Commenting your code is simple, as you just have to use "//" before any line of text or you can comment out whole paragraphs by using "/* text here */". There are even two keyboard shortcuts to comment and uncomment selected lines of code: / + K to comment, and / + + K to uncomment. The following image illustrates a script using both these methods:
Scripts can also have certain JSDoc style comments added so that when you use them in your code they show up in auto-complete along with their arguments and other details. you can find out more about this from the section JSDoc Script Comments for more information. It is important to note that script comments can be formatted and parsed by the To-Do List so that items can be added to the list automatically (for more information see here).
Apart from comments you can also use special #region tags to mark a section of code for Code Folding. How this works is that you add a #region tag (along with any comment text) to the top of a section of code and then add a corresponding #endregion tag to the bottom of the section and then you can "fold" the code, ie: hide it away so you can cut down on the number of lines of code visible in the editor at any one time:
The actual code looks something like this:
#region This is an example region
width = sprite_get_width(sprite);
height = sprite_get_height(sprite);
xoff = sprite_get_xoffset(sprite);
yoff = sprite_get_yoffset(sprite);
#endregion Further comment here if required
As you might have noticed, parts of the script text are coloured. The script editor "knows" about existing objects, built-in variables and functions, etc. and colour codes them accordingly. Colour-coding helps a lot in avoiding mistakes as you can see immediately if you have misspelled some name or use a keyword as a variable, or have a syntax error. However, if you don't like the colour coding, in the Preferences you can switch it on and off (you can also use F10) as well as customise the colours that are used.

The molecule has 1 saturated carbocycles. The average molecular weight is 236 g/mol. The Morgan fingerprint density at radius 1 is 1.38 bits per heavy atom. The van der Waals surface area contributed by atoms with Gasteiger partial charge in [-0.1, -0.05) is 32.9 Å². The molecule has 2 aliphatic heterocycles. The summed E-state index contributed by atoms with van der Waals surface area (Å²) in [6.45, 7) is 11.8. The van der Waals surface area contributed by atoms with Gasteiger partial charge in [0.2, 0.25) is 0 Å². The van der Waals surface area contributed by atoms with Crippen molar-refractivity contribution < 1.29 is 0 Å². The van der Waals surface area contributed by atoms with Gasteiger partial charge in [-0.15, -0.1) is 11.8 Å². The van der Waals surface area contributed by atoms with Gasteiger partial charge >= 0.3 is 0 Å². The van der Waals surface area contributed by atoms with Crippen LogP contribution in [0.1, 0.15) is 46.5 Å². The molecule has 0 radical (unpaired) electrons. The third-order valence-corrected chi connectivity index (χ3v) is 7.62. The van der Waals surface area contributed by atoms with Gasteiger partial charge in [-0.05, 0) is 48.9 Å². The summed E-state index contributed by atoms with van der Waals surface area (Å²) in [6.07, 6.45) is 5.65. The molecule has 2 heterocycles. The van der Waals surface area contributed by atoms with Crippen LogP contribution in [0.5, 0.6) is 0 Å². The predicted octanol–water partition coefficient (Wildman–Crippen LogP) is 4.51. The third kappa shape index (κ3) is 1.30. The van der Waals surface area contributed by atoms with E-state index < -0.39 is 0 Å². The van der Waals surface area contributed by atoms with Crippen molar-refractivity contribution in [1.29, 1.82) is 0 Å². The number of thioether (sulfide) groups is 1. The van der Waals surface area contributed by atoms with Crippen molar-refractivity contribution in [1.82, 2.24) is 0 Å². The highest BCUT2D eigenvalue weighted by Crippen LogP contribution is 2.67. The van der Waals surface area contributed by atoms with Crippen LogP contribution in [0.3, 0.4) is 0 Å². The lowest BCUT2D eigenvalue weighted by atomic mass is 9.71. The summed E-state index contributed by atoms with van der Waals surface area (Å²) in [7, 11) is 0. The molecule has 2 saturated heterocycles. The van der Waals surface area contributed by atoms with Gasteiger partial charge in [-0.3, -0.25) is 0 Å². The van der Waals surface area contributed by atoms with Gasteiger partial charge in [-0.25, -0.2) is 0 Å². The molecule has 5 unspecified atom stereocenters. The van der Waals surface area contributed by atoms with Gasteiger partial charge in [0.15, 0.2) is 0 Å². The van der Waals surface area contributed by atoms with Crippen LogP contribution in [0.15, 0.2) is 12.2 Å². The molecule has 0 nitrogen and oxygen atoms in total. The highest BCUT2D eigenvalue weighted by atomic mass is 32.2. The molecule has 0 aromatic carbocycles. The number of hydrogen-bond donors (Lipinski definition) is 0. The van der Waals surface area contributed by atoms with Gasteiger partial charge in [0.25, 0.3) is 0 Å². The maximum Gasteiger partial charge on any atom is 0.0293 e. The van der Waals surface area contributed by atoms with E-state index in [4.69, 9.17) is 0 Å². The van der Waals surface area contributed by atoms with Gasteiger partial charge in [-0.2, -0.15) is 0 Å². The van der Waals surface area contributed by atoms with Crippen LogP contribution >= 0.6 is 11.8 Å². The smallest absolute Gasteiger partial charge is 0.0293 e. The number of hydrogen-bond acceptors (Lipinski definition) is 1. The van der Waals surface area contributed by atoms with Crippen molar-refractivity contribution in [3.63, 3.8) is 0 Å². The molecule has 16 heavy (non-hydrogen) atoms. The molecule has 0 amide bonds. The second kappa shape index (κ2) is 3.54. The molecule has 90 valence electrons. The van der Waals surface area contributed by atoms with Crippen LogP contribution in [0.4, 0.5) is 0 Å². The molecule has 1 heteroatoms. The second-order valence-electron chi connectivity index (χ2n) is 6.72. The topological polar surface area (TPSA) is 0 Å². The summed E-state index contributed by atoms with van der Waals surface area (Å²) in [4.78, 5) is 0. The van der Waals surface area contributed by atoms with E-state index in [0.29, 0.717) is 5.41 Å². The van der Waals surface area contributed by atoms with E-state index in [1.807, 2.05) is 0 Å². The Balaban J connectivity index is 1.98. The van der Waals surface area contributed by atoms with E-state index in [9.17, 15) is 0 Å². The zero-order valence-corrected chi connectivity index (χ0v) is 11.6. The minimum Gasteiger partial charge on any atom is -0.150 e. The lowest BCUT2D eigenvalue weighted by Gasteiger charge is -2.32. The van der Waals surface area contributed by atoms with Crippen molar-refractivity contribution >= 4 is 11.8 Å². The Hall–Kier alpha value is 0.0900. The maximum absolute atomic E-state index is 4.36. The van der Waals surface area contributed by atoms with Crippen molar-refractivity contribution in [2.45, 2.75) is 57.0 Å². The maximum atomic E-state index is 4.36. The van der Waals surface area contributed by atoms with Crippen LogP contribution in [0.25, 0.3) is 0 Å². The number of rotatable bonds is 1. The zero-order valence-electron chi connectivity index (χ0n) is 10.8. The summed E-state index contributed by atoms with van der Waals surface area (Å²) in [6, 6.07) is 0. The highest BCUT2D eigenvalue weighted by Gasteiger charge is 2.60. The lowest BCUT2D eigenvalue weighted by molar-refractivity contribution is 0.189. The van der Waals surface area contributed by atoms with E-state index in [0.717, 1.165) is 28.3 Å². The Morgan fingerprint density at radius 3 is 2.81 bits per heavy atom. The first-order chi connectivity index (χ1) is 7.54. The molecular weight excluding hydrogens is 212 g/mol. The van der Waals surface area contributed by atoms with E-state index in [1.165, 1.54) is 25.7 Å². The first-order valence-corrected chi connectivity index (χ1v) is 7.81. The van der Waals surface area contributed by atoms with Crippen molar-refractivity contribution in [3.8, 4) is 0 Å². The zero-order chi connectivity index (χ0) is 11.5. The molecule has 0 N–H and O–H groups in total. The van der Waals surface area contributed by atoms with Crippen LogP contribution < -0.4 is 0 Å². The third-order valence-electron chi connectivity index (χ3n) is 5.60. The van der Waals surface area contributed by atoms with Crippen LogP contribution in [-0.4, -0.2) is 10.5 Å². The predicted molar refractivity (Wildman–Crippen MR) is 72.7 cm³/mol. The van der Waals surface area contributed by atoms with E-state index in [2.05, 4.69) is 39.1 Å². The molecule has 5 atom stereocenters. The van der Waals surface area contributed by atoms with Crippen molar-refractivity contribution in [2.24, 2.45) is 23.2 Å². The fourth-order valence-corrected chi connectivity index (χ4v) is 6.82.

You can right-click anywhere in the editor too to open up the following menu:
Apart from the regular functions you'd expect to cut, copy and paste lines of code you also have the option to comment or uncomment any selected text, add or remove indents, as well split the code window into 1, 2 or 3 separate panes (note that the options relating to #regions will not be available if you have not defined any in the code being edited). These last options will split the window into different parts where you can then drag a script and have it show alongside the other ones for comparing and editing.
This is exceptionally useful for comparing two scripts or for viewing connected scripts at the same time, without needing another window or having to switch constantly between tabs. The other options in this menu are to toggle a breakpoint for use with the Debugger, and to convert the GML code into DnD™ or vice versa. Note that if converting code to DnD™, then it will not create individual actions for each line of code, but rather use a single code action to hold everything that was previously in the event or script.
Another very handy tool you have at your disposal when editing your scripts is the use of Code Snippets. By pressing F4 you will open the code snippet pop-up, which permits you to select one of the commonly used code methods. You can also define your own code snippets if you want to, saving them to the directory where you installed GameMaker Studio 2 in the following location: \GameMaker Studio 2\TextEditor\snippets.txt. You can edit this file with any text editor following these rules:
- Each snippet is on a separate line (there should be no blank lines).
- Each snippet starts with the name of the snippet (which is what is shown in the menu) followed by the colon (:) followed by the actual snippet of code.
- Use $ for a newline and put the text that needs to be selected first between | symbols.
See the examples that are already in the file to see how it is set up following the rules above, and it is strongly recommended that you make a backup of it before you start changing anything, and also back up any edits you make to the file, as should re-installing the program or updating it revert the changes that you make you can use the backup to redo them again.
The information bar at the bottom of the IDE shows you the current line number you are on and the position along the line. It is also where you can see the code helper, which is a line of text that shows the function you are currently editing along with the arguments it requires. As you fill in the function in the editor, the arguments will highlight to show you which one you are currently editing. If you have used the JSDoc Script Comments within a custom script then the information you have supplied will also show here.
Please note that if you are developing for Web (ie: targeting HTML5), then there is an additional script protocol that you can use, which is to preface a script name with gmcallback_, for example: